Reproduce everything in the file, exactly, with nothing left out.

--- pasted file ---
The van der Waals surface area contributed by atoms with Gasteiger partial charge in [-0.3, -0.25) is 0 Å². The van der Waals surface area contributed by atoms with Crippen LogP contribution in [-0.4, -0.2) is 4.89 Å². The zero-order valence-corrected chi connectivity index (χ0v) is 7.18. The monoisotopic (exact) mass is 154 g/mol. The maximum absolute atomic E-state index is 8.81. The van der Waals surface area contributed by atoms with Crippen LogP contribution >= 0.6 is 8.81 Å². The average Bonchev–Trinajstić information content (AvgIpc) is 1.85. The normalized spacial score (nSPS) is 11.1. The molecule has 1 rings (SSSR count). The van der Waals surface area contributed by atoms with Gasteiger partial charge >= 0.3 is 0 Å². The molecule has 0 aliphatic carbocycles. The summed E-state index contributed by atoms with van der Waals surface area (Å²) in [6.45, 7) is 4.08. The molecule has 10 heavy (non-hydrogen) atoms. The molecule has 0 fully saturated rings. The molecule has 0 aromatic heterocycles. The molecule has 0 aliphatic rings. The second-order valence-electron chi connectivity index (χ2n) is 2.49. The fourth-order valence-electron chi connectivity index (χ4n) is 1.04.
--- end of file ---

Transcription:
The van der Waals surface area contributed by atoms with Gasteiger partial charge in [-0.3, -0.25) is 0 Å². The van der Waals surface area contributed by atoms with Crippen LogP contribution in [-0.4, -0.2) is 4.89 Å². The zero-order valence-corrected chi connectivity index (χ0v) is 7.18. The monoisotopic (exact) mass is 154 g/mol. The maximum absolute atomic E-state index is 8.81. The van der Waals surface area contributed by atoms with Crippen LogP contribution >= 0.6 is 8.81 Å². The average Bonchev–Trinajstić information content (AvgIpc) is 1.85. The normalized spacial score (nSPS) is 11.1. The molecule has 1 rings (SSSR count). The van der Waals surface area contributed by atoms with Gasteiger partial charge >= 0.3 is 0 Å². The molecule has 0 aliphatic carbocycles. The summed E-state index contributed by atoms with van der Waals surface area (Å²) in [6.45, 7) is 4.08. The molecule has 10 heavy (non-hydrogen) atoms. The molecule has 0 fully saturated rings. The molecule has 0 aromatic heterocycles. The molecule has 0 aliphatic rings. The second-order valence-electron chi connectivity index (χ2n) is 2.49. The fourth-order valence-electron chi connectivity index (χ4n) is 1.04.